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Tuesday, 17 September 2019

Experts and Judges reject constitutional reform committee

Lack of legitimacy at all levels since parliament was dissolved has lead constitutional experts and judges to oppose the measures being proposed and implemented by the military's supreme council

Ahmed Eliba, Thursday 17 Feb 2011
Views: 2797
Views: 2797

Tharwat Badwy, a respected expert on constitutional matters, has stated in an interview with Ahram Online that the constitutional amendments proposed by the Supreme Council of the Armed Forces, a task now handed to the constitutional reform committee, lacks legitimacy. He stressed that the supreme council is not elected by the public and so does not replace the parliament to propose specific constitutional amendments. He added that he withdrew from the first committee, proposed by the former vice president, after it became clear that the current Egyptian constitution of 1973 isn't legally fit for amending. The January 25 revolution has rendered the current constitution illegitimate and the only course of action now is for a constituent assembly to be elected and draft a new constitution.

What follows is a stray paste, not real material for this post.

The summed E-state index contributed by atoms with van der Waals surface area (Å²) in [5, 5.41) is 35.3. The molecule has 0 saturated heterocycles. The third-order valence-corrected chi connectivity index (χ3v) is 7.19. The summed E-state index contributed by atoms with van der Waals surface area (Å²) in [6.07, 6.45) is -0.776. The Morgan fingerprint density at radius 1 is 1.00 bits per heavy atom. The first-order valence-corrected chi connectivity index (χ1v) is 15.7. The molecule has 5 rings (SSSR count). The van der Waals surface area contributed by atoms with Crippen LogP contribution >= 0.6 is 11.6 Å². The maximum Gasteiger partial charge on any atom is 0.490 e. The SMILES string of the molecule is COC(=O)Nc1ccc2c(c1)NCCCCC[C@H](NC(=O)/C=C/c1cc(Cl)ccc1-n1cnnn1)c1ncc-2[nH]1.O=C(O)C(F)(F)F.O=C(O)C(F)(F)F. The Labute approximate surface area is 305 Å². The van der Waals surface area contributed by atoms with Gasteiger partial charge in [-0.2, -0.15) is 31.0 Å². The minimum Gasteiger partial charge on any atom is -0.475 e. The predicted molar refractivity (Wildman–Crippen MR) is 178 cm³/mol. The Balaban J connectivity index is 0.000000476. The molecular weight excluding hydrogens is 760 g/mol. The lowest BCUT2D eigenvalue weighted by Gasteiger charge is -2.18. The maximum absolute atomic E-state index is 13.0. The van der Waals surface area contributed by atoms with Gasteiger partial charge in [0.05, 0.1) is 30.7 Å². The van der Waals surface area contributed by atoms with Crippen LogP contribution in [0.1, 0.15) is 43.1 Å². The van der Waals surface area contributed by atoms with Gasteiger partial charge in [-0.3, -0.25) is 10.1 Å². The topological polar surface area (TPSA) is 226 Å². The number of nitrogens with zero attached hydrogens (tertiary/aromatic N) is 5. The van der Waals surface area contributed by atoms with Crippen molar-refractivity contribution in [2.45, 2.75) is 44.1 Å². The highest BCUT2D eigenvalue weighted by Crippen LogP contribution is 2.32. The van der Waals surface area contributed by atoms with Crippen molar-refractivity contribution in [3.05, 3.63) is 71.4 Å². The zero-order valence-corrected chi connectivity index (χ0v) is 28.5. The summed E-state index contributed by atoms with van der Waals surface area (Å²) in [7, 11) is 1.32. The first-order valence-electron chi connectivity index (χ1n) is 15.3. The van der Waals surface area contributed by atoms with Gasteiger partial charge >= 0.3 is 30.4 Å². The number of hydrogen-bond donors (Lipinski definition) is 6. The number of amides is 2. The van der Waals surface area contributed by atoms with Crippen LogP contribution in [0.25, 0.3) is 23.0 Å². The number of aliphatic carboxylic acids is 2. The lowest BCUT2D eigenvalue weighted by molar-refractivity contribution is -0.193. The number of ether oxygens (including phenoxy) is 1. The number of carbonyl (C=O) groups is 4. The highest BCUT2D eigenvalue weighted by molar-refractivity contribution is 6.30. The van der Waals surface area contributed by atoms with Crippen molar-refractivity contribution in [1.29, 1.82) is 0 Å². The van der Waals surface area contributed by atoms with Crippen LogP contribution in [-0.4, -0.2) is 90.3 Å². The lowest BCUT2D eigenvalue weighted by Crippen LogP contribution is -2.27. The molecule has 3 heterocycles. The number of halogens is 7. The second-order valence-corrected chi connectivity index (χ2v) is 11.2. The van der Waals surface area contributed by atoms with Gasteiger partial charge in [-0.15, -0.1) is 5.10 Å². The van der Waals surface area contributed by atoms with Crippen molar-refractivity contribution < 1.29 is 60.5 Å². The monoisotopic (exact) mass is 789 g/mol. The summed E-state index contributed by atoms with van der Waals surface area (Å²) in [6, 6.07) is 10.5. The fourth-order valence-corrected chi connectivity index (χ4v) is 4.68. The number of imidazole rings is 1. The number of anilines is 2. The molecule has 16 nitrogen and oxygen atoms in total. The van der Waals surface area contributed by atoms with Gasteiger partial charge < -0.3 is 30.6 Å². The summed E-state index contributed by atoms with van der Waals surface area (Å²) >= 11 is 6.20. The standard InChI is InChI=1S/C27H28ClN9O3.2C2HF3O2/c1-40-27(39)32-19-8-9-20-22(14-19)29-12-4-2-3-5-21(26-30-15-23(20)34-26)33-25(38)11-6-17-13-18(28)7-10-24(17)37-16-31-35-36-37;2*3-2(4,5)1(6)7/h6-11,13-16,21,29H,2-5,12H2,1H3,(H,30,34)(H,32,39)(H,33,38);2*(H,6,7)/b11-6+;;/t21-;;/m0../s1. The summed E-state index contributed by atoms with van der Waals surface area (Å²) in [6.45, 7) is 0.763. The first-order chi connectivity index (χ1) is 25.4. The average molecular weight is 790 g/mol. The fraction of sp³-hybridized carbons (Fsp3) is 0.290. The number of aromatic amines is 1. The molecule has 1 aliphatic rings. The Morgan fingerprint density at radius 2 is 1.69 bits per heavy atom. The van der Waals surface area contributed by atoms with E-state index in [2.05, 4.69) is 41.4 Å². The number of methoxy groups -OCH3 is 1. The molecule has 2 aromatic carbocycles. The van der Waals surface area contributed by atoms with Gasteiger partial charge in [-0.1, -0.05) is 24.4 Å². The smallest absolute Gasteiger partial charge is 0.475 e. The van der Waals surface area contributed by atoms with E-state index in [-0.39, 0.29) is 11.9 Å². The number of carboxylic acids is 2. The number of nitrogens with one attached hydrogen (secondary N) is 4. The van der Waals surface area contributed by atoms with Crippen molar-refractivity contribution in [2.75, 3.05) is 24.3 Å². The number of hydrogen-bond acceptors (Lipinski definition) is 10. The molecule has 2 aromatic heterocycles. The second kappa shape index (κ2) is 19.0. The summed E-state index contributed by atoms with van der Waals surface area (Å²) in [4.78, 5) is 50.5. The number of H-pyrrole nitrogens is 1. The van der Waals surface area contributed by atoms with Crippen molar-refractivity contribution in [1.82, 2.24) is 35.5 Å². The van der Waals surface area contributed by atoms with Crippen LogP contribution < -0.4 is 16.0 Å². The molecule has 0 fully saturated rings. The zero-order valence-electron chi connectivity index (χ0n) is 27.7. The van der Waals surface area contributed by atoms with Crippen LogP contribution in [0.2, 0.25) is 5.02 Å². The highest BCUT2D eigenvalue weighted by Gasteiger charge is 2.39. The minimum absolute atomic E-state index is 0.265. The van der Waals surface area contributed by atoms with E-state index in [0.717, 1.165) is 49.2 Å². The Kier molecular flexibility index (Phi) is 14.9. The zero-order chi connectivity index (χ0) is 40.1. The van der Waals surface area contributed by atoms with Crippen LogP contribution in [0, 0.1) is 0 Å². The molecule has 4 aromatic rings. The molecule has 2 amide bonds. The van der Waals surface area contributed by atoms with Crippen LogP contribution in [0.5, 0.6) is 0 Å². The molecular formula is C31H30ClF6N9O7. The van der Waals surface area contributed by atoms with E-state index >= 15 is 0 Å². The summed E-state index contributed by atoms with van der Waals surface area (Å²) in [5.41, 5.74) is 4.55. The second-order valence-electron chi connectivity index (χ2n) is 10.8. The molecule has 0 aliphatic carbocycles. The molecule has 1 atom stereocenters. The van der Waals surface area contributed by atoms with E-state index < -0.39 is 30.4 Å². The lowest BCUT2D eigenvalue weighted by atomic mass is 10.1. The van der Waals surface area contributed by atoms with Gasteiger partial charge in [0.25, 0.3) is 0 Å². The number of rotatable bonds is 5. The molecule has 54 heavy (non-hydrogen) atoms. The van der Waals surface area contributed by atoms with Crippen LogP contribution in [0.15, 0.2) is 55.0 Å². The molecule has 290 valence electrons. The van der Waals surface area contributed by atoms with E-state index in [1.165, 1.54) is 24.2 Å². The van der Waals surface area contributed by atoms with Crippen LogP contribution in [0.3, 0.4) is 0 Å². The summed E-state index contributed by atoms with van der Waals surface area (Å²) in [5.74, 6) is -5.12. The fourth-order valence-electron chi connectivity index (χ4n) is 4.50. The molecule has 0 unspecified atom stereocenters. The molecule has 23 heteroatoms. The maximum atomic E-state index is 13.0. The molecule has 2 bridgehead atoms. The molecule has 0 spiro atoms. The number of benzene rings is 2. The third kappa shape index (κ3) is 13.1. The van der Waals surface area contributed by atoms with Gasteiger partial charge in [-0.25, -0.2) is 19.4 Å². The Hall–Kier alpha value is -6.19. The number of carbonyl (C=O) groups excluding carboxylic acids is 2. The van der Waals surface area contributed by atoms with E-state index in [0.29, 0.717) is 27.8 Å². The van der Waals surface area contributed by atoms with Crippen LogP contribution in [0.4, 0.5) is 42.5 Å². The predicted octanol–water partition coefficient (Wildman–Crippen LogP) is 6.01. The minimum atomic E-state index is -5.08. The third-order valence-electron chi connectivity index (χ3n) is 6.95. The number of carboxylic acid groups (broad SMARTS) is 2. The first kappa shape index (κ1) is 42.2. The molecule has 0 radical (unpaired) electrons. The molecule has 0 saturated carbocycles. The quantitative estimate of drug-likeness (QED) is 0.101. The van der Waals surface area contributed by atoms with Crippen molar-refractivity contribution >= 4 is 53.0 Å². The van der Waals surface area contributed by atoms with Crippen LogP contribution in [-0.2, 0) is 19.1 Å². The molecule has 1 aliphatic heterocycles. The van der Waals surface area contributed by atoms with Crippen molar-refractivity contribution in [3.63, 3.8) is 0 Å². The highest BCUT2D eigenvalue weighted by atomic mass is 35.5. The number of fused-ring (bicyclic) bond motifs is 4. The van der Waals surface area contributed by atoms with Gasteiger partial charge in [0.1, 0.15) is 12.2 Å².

Similarly, Hossam Mekkawy, a counselor at South Cairo courts, told Ahram Online that judges are overall opposed to these changes. Senior appeal judges, including Hisham Bastawisi and Mahmoud Makki, are in the process of meeting at the appeals court to reject such measures in favour of re-writing the entire constitution. The debate, Mekkawy stated, started around the identity of committee members, particularly two individuals whose names he would not divulge.

Counselor Samir Al-Kammash, a member of the state counselors’ club (a club for judges responsible for judicial cases involving state bodies), told Ahram Online that a meeting at the state judges’ club on Thursday was held to agree a common stance of the general assembly.

On another front, Atef El-Banna, member of the committee, indicated in a phone call to Ahram Online that the conditions dictate the amendments proposed, since the preparation of a new constitution, technically and procedurally, could take more than a year. El-Banna added that "the armed forces really want to transfer power in a short period, no more than year, and during this period we want to conduct parliamentary and presidential elections. How would this be done while a new constitution is being written?"

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